Today's Wisdom

Those who do not pass from the experience of the cross to the truth of the resurrection condemn themselves to despair! For we cannot encounter God without first crucifying our narrow notions of a god who reflects only our own understanding of omnipotence and power
Pope Francis

Saturday, May 9, 2015

Anthropological Reflections

In "The History of Religions" published by the University of Chicago in 1959, Mircea Eliade traces the development of the sacred from primitive cultures. He advances the idea that in the 20th century, symbolism has been found in depth-psychology, especially that "the activity of the unconscious can be grasped through the interpretation of images, figures, and scenarios". He adds other factors that contribute to the study of symbolism such as the rise of of abstract art and "the poetic experiments of the surrealists" as well as the research of ethnologists in primitive societies, and finally the role of researches of certain philosophers, epistemologists, and linguists who wanted to show the symbolic character not only of language, but also of all other activities of the human spirit, from rite and myth to art and science." (Pages 86, 87). In the same book, Jean Daniélou clarifies "The history of religions today confronts us with an immense amount of material dealing with myths, symbols, and rites" (Page 68).

In "Truth and Tolerance" published in 2003, Joseph Ratzinger refers to Mircea Eliade's "Patterns in Comparative Religion" first published in 1948 and translated to English in 1958. Ratzinger writes "Today's man has a concept of religion that is always very much a matter of symbols, which despite the ultimate unity of the language of human symbols (as is increasingly demonstrated today by psychology and religious anthropology), vary in many details but nonetheless mean just the same thing" (Pp.23-24). Ratzinger outlines three distinctive paths in human cultures:
1. In the form of mysticism, the myth as a merely symbolic form is stripped of its illusion, and the absolute value of an unnameable experience is set up.
2. In the monotheistic revolution of Israel, the myth is rejected as man-made.The absolute nature of the divine call issued through the prophet is maintained.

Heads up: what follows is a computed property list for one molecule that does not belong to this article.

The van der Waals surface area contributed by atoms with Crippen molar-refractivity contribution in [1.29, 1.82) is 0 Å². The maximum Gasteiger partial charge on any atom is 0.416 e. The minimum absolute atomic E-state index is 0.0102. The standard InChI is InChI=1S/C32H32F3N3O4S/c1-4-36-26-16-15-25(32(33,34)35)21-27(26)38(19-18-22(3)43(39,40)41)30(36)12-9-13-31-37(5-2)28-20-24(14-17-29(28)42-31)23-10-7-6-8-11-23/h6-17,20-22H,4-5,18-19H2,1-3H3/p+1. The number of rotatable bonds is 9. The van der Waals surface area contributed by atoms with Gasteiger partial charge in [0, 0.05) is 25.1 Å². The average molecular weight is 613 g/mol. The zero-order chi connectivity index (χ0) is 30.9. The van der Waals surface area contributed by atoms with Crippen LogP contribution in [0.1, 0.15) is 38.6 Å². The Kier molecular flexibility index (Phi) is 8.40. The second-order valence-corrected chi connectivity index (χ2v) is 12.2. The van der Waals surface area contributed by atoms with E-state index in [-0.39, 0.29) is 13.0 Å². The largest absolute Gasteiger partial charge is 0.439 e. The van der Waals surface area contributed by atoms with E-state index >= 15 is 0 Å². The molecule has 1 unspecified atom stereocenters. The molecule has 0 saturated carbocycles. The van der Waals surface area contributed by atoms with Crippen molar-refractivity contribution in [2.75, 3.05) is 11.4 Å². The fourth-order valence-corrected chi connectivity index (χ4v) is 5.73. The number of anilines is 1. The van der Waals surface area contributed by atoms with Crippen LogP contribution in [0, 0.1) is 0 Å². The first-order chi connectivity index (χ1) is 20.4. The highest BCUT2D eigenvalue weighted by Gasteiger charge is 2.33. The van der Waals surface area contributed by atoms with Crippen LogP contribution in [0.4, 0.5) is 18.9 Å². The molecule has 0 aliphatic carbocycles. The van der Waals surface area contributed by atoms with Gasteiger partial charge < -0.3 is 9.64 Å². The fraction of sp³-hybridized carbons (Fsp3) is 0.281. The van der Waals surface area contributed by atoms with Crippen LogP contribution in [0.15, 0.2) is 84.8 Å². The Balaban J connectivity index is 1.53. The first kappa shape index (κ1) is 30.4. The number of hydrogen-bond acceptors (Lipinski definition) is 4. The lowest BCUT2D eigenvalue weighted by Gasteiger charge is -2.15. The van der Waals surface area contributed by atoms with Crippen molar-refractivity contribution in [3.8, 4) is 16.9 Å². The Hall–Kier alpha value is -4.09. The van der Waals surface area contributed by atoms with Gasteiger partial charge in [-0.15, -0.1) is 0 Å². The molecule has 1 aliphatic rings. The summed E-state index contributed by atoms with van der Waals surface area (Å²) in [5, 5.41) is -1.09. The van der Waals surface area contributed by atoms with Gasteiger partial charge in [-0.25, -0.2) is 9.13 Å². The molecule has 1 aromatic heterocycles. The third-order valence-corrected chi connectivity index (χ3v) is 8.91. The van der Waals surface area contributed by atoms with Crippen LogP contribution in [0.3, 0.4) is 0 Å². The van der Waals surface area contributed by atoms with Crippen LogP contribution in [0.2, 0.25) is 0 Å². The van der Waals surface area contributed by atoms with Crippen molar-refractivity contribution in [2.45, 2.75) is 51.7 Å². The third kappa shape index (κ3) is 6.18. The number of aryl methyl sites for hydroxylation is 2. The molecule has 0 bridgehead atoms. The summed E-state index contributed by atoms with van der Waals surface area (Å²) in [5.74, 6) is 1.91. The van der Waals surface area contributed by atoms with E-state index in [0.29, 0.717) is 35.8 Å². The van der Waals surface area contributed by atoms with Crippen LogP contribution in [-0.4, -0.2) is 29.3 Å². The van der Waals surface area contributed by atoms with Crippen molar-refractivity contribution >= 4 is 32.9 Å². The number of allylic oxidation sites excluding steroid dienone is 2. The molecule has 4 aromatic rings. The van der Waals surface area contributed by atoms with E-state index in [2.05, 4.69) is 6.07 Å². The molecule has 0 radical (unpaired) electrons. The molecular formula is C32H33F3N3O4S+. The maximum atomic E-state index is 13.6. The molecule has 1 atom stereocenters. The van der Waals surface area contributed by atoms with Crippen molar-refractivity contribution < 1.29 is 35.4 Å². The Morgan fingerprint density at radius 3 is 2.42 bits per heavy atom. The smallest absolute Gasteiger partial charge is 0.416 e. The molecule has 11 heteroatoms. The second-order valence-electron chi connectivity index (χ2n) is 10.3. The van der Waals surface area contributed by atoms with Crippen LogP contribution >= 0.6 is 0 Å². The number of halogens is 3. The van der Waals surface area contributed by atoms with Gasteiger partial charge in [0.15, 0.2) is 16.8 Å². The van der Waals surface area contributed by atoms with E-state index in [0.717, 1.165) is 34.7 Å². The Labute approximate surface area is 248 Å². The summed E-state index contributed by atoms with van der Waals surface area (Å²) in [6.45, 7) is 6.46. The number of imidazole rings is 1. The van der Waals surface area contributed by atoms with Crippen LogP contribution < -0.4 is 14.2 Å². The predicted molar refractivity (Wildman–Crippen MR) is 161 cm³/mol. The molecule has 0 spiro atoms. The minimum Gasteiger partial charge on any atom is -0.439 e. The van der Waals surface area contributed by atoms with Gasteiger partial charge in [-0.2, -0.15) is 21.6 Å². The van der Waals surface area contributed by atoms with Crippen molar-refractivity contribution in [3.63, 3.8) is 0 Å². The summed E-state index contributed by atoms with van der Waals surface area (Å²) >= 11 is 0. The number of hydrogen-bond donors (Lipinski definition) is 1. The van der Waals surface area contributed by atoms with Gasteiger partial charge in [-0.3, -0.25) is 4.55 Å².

3. In the form of enlightenment, first on a large scale in Greece, the myth is outgrown as a prescientific form of knowledge and rational knowledge is set up as the absolute value.  

Another finding in "generative" anthropology is attributed to René Girard, retired professor of civilizations at Stanford University and member of l'Academie francaise! 
In his theory of mimetic rivalry, René Girard shows how we are born with a tendency for selfishness. Mimetic rivalry, that is imitative rivalry, exists in human natural relationships. According to him, I desire what "the other" has, not only because it is good, but more importantly because he also desires it. Thus, in effect, by desiring what he has, I want to fulfill myself. He became my model since we both desire the same object, but now I  must surpass him to acquire the object for myself.  I am my god, and will expand my family, my tribe, my nation, my religion, and my culture only because they are mine! When people fight because of rivalry, it becomes contagious, and society descends into chaos and disorder. The only "Satanic" remedy to restore order found in the early cultures was the scapegoat. In pagan cultures, men would collaborate and exclude or kill a person they accuse of not following them. The act of killing unites them again and order is restored. This is the ritual of sacrifice in archaic religions. Following the exclusion or killing act of the “innocent” person, the band starts feeling guilty as they see the victim not moving anymore. They then attempt to reintroduce him in their memory by making him divine, and celebrating his feast with dance and festivities. This remembrance accomplishes again what Satan wants: a lie. Order is re-established based on a lie (killing an innocent person), and a person is now divine based on another lie. This powerful chain was only broken by the death of Christ. This is the Satanic power that Christ reversed by his death, not because he was innocent but because being innocent he did not retaliate. On the cross he forgave his accusers.(Cf. Frederiek Depoortere;  "Christ in Postmodern Philosophy"; T&T Clark; 2008 - Pages 34-91).

In his research, Girard found that the story of killing an innocent person violently goes back to the earliest human people. Archaic religious texts and mythology are based on the same theme. The exception is the Bible. Contrary to the mythic stories of other religions, in the Genesis story of Cain killing his brother Abel, the author does not condemn the victim but the killer. The victim is also justified in many other Biblical events such as the story of Joseph who resisted the invitation of Egypt’s ruler's wife to intercourse and ended up being imprisoned for his innocence. Joseph was released and eventually became the prime minister of Egypt. As the people of God become more responsive to the Spirit of God, God reveals himself more fully in terms of relationships to His people (e.g. the victim husband Hosea to his people). The full self-revelation of God becomes actualized in Jesus Christ, His Only Son. Only in Christ, the truth is fully revealed and Satan’s lie is revealed. The only way out of the vicious circle of violence is to not retaliate which means becoming like Christ. 

Today's Quote

"Behold I make all things new." (Revelation 21:5)


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